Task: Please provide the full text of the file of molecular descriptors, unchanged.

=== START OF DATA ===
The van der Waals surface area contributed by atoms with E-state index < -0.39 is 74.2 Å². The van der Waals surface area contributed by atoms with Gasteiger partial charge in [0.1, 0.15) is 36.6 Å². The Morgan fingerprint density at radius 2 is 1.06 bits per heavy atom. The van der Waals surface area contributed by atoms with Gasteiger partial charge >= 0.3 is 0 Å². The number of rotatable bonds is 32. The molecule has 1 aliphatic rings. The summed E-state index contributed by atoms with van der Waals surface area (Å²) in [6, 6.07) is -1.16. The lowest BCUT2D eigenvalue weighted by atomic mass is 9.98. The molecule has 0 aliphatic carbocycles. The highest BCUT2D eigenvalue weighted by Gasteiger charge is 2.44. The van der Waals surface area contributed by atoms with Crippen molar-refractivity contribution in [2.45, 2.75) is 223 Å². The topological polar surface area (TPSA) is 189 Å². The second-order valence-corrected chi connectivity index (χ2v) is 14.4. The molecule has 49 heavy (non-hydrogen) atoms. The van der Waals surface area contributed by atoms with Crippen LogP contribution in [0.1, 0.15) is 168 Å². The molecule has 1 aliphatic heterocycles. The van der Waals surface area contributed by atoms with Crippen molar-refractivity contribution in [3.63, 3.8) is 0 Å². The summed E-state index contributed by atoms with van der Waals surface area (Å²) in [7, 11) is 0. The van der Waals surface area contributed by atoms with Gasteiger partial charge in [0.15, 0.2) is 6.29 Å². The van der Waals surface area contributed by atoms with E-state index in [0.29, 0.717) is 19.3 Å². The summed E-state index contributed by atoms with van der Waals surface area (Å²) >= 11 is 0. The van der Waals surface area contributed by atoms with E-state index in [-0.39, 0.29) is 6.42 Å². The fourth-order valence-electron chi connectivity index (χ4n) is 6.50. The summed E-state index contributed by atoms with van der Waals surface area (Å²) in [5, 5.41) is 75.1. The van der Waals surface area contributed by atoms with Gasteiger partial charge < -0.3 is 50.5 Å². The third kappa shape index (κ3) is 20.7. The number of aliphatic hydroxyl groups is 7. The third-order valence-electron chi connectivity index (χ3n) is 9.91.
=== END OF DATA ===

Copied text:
The van der Waals surface area contributed by atoms with E-state index < -0.39 is 74.2 Å². The van der Waals surface area contributed by atoms with Gasteiger partial charge in [0.1, 0.15) is 36.6 Å². The Morgan fingerprint density at radius 2 is 1.06 bits per heavy atom. The van der Waals surface area contributed by atoms with Gasteiger partial charge >= 0.3 is 0 Å². The number of rotatable bonds is 32. The molecule has 1 aliphatic rings. The summed E-state index contributed by atoms with van der Waals surface area (Å²) in [6, 6.07) is -1.16. The lowest BCUT2D eigenvalue weighted by atomic mass is 9.98. The molecule has 0 aliphatic carbocycles. The highest BCUT2D eigenvalue weighted by Gasteiger charge is 2.44. The van der Waals surface area contributed by atoms with Crippen molar-refractivity contribution in [2.45, 2.75) is 223 Å². The topological polar surface area (TPSA) is 189 Å². The second-order valence-corrected chi connectivity index (χ2v) is 14.4. The molecule has 49 heavy (non-hydrogen) atoms. The van der Waals surface area contributed by atoms with Crippen LogP contribution in [0.1, 0.15) is 168 Å². The molecule has 1 aliphatic heterocycles. The van der Waals surface area contributed by atoms with Crippen molar-refractivity contribution in [3.63, 3.8) is 0 Å². The summed E-state index contributed by atoms with van der Waals surface area (Å²) in [7, 11) is 0. The van der Waals surface area contributed by atoms with Gasteiger partial charge in [0.15, 0.2) is 6.29 Å². The van der Waals surface area contributed by atoms with E-state index in [0.29, 0.717) is 19.3 Å². The summed E-state index contributed by atoms with van der Waals surface area (Å²) >= 11 is 0. The van der Waals surface area contributed by atoms with E-state index in [-0.39, 0.29) is 6.42 Å². The fourth-order valence-electron chi connectivity index (χ4n) is 6.50. The summed E-state index contributed by atoms with van der Waals surface area (Å²) in [5, 5.41) is 75.1. The van der Waals surface area contributed by atoms with Gasteiger partial charge < -0.3 is 50.5 Å². The third kappa shape index (κ3) is 20.7. The number of aliphatic hydroxyl groups is 7. The third-order valence-electron chi connectivity index (χ3n) is 9.91.